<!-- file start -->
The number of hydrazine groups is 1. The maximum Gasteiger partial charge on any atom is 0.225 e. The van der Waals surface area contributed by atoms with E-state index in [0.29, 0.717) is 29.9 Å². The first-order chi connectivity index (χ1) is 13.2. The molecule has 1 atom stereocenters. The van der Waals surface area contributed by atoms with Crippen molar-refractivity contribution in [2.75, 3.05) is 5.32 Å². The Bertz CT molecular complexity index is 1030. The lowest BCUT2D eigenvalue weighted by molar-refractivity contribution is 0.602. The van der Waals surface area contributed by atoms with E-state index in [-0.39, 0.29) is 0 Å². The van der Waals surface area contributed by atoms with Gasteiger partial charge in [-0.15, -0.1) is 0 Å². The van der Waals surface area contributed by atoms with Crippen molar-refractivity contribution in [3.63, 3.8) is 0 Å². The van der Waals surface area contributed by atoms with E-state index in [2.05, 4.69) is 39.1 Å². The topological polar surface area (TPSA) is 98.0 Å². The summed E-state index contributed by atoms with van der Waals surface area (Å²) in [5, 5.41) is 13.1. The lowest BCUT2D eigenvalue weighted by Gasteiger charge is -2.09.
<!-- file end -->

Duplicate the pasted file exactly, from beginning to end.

The number of hydrazine groups is 1. The maximum Gasteiger partial charge on any atom is 0.225 e. The van der Waals surface area contributed by atoms with E-state index in [0.29, 0.717) is 29.9 Å². The first-order chi connectivity index (χ1) is 13.2. The molecule has 1 atom stereocenters. The van der Waals surface area contributed by atoms with Crippen molar-refractivity contribution in [2.75, 3.05) is 5.32 Å². The Bertz CT molecular complexity index is 1030. The lowest BCUT2D eigenvalue weighted by molar-refractivity contribution is 0.602. The van der Waals surface area contributed by atoms with E-state index in [-0.39, 0.29) is 0 Å². The van der Waals surface area contributed by atoms with Gasteiger partial charge in [-0.15, -0.1) is 0 Å². The van der Waals surface area contributed by atoms with Crippen molar-refractivity contribution in [3.63, 3.8) is 0 Å². The van der Waals surface area contributed by atoms with E-state index in [2.05, 4.69) is 39.1 Å². The topological polar surface area (TPSA) is 98.0 Å². The summed E-state index contributed by atoms with van der Waals surface area (Å²) in [5, 5.41) is 13.1. The lowest BCUT2D eigenvalue weighted by Gasteiger charge is -2.09.